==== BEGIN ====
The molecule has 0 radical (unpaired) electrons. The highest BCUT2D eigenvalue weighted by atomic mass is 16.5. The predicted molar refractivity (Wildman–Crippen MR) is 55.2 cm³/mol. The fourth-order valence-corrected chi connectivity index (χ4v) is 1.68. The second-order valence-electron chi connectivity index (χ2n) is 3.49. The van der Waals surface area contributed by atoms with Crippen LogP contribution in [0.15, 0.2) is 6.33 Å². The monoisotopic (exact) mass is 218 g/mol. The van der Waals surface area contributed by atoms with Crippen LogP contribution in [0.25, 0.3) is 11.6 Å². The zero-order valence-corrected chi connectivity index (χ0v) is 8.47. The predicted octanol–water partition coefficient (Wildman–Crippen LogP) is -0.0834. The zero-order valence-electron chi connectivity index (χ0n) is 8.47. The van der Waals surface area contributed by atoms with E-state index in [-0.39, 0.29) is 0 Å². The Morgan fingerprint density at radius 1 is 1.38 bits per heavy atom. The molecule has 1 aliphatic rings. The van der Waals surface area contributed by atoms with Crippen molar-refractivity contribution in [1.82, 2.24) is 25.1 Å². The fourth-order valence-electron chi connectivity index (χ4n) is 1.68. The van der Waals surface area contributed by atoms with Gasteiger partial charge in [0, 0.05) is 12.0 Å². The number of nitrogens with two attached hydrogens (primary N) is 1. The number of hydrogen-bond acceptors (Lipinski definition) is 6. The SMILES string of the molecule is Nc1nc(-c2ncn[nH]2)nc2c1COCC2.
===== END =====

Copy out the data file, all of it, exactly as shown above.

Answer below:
The molecule has 0 radical (unpaired) electrons. The highest BCUT2D eigenvalue weighted by atomic mass is 16.5. The predicted molar refractivity (Wildman–Crippen MR) is 55.2 cm³/mol. The fourth-order valence-corrected chi connectivity index (χ4v) is 1.68. The second-order valence-electron chi connectivity index (χ2n) is 3.49. The van der Waals surface area contributed by atoms with Crippen LogP contribution in [0.15, 0.2) is 6.33 Å². The monoisotopic (exact) mass is 218 g/mol. The van der Waals surface area contributed by atoms with Crippen LogP contribution in [0.25, 0.3) is 11.6 Å². The zero-order valence-corrected chi connectivity index (χ0v) is 8.47. The predicted octanol–water partition coefficient (Wildman–Crippen LogP) is -0.0834. The zero-order valence-electron chi connectivity index (χ0n) is 8.47. The van der Waals surface area contributed by atoms with E-state index in [-0.39, 0.29) is 0 Å². The Morgan fingerprint density at radius 1 is 1.38 bits per heavy atom. The molecule has 1 aliphatic rings. The van der Waals surface area contributed by atoms with Crippen molar-refractivity contribution in [1.82, 2.24) is 25.1 Å². The fourth-order valence-electron chi connectivity index (χ4n) is 1.68. The van der Waals surface area contributed by atoms with Gasteiger partial charge in [0, 0.05) is 12.0 Å². The number of nitrogens with two attached hydrogens (primary N) is 1. The number of hydrogen-bond acceptors (Lipinski definition) is 6. The SMILES string of the molecule is Nc1nc(-c2ncn[nH]2)nc2c1COCC2.